• How do I know if my plan is fully-insured?You may find out if your plan is fully-insured by contacting your insurance carrier or your Human Resources department at your place of employment.
  • What do I do if I find out that my plan is self-insured? You may advocate for your child! Contact your employer to explain why they should add this coverage to their insurance plan. Often employers will follow state mandates by adding similar coverage. One reason employers decide to self-insure is so that they may customize a plan to meet the specific needs of their workforce. If an employee is in need of specific coverage, an employer may consider adding the benefit. The final decision rests with your employer.
  • What if my plan has a high deductible? Chapter 233 allows carriers to apply deductibles, coinsurance, co-payments or out-of-pocket limits to hearing aid devices, supplies and services related to hearing aids, but they may not be greater than any applied to other benefits covered in the health plan. If you have a high deductible that would effectively cancel out the benefit afforded by this law, you may wish to shop around for another health insurance carrier. If this is not possible, consider appealing to your health insurance carrier to provide the coverage. Every health insurance carrier has a dispute resolution process and must consider your appeal.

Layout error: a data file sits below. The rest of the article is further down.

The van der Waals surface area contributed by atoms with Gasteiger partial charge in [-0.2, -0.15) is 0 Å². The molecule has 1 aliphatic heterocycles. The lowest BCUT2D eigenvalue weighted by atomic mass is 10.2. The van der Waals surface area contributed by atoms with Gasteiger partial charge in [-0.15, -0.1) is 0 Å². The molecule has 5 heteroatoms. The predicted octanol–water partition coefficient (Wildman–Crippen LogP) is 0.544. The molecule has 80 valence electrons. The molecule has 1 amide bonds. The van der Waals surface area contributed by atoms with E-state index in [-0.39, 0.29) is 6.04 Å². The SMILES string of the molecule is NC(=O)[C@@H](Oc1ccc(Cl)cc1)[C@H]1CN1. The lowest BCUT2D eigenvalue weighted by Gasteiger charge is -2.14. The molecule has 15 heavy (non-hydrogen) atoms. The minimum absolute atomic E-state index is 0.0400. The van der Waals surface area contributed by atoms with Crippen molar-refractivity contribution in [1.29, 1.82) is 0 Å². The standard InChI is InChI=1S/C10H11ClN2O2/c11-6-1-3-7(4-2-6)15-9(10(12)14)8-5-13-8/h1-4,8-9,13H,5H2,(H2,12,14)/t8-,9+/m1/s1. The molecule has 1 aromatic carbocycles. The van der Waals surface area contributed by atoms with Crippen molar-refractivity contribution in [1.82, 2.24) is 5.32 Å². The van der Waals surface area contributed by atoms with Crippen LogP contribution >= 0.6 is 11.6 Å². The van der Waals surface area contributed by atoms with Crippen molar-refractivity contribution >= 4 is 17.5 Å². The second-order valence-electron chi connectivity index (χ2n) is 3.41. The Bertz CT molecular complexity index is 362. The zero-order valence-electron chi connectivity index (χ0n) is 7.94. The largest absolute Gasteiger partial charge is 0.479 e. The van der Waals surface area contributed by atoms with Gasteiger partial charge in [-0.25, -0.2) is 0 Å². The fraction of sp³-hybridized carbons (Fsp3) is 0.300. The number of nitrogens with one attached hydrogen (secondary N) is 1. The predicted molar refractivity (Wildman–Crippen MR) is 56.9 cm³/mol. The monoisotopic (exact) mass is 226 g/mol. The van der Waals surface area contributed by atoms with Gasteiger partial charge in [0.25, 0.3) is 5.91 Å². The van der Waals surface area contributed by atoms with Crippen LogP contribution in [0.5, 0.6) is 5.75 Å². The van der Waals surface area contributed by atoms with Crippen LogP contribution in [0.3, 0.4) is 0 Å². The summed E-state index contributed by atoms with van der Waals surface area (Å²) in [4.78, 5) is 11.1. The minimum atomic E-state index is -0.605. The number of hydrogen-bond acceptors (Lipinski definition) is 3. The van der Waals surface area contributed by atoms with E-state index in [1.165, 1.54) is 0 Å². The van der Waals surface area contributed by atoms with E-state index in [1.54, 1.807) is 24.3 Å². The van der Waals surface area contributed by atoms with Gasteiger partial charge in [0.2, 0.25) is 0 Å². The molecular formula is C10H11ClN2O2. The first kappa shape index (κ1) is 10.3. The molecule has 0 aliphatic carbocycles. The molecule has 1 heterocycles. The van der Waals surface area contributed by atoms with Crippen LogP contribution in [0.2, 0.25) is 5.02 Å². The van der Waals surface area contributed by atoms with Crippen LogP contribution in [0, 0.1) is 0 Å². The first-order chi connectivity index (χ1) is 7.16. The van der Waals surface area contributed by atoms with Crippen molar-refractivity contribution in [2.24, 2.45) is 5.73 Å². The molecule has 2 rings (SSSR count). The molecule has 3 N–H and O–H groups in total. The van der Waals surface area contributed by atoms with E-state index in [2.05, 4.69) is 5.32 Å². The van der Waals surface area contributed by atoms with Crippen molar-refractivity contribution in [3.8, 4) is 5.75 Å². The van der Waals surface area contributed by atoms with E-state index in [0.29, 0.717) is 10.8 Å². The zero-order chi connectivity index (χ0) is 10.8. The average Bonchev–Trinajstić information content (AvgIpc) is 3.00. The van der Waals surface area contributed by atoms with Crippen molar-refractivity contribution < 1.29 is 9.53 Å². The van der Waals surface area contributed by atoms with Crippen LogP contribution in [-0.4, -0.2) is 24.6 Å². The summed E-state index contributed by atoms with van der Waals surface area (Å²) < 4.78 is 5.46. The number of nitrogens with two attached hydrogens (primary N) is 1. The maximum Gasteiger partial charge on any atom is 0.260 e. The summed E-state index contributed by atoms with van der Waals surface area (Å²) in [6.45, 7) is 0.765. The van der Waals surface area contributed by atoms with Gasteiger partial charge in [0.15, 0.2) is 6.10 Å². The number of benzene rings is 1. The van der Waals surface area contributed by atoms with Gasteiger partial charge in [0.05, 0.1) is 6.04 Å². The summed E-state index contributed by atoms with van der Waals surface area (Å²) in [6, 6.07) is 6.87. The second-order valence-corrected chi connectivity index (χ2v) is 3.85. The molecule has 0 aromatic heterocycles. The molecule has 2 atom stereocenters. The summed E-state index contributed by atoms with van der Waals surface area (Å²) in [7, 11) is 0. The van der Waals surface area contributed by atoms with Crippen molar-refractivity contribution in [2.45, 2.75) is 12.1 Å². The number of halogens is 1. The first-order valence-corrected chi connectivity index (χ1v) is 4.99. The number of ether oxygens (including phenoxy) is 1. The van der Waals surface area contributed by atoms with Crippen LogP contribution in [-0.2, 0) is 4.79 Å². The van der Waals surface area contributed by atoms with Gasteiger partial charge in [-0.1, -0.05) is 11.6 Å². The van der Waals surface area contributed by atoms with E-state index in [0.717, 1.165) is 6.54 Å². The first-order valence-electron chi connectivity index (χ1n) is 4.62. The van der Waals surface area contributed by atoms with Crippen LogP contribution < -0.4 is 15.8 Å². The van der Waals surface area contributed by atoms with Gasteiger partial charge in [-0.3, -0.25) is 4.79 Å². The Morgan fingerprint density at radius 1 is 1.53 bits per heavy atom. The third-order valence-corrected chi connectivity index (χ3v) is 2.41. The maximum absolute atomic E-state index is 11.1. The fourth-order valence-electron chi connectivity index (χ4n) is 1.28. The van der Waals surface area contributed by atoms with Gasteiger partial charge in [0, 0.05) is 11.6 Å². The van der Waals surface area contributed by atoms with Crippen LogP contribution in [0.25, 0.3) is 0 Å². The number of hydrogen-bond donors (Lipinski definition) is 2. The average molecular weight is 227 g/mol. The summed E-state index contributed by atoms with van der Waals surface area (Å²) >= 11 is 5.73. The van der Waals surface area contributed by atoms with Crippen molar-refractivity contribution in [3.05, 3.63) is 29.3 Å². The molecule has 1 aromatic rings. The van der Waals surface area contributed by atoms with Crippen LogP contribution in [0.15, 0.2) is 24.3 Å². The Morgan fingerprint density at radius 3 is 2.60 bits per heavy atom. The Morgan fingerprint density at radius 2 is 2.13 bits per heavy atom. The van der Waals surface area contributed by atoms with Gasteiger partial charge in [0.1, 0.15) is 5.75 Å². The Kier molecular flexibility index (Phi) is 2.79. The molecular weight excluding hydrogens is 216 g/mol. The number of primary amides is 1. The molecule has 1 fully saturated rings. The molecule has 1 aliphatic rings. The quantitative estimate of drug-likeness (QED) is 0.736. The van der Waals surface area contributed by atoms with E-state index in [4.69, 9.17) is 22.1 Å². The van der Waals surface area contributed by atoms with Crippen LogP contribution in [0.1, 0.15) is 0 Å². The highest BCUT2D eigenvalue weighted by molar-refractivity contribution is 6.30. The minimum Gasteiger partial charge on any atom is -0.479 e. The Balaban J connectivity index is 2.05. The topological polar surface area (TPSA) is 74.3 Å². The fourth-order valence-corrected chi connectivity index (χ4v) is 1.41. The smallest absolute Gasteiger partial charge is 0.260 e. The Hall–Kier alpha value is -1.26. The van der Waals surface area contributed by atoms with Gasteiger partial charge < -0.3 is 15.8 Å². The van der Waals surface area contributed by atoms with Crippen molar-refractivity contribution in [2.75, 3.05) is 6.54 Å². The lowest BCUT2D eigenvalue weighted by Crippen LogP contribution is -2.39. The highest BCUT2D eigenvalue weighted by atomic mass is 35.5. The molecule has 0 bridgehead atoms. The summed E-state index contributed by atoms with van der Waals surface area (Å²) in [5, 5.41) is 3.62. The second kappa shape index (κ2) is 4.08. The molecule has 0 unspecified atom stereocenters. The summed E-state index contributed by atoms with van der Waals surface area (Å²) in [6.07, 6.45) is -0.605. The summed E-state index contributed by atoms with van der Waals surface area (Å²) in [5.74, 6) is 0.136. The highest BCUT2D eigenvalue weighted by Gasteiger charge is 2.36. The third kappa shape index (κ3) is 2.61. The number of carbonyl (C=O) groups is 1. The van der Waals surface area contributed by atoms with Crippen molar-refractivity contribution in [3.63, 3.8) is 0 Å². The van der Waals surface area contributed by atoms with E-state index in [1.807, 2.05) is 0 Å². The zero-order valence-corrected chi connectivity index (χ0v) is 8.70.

• Must I live in Massachusetts to be covered under this law?Not necessarily. If you work for an employer that is located in Massachusetts but reside outside of Massachusetts, you are most likely eligible for benefits under Chapter 233. To be sure, check with your Human Resources department.
  • What if I live in Massachusetts but work for an out-of-state employer? If your employer is located outside Massachusetts, you are most likely ineligible for benefits under Chapter 233 because your employer would be subject to insurance mandates and oversight by the state in which it is located. To be sure, check with your Human Resources department.
  • What do I do once I find out that my child is eligible to purchase hearing aids under this law? Once you determine that your child is covered by a fully-funded plan and are certain of your renewal date, you will need a written statement from your child’s treating physician that the hearing aids are necessary. Either your child’s pediatrician or ENT may provide this written statement. Then, your child’s audiologist will recommend a hearing aid that best fits your child.
  • Can my child be denied hearing aids depending on how the hearing loss occurred? No. Chapter 233 provides that a child must be afforded coverage for hearing aids if a treating physician or ENT issues a written statement that the hearing aids are necessary regardless of how the hearing loss occurred (e.g., at birth, late onset, accident, illness).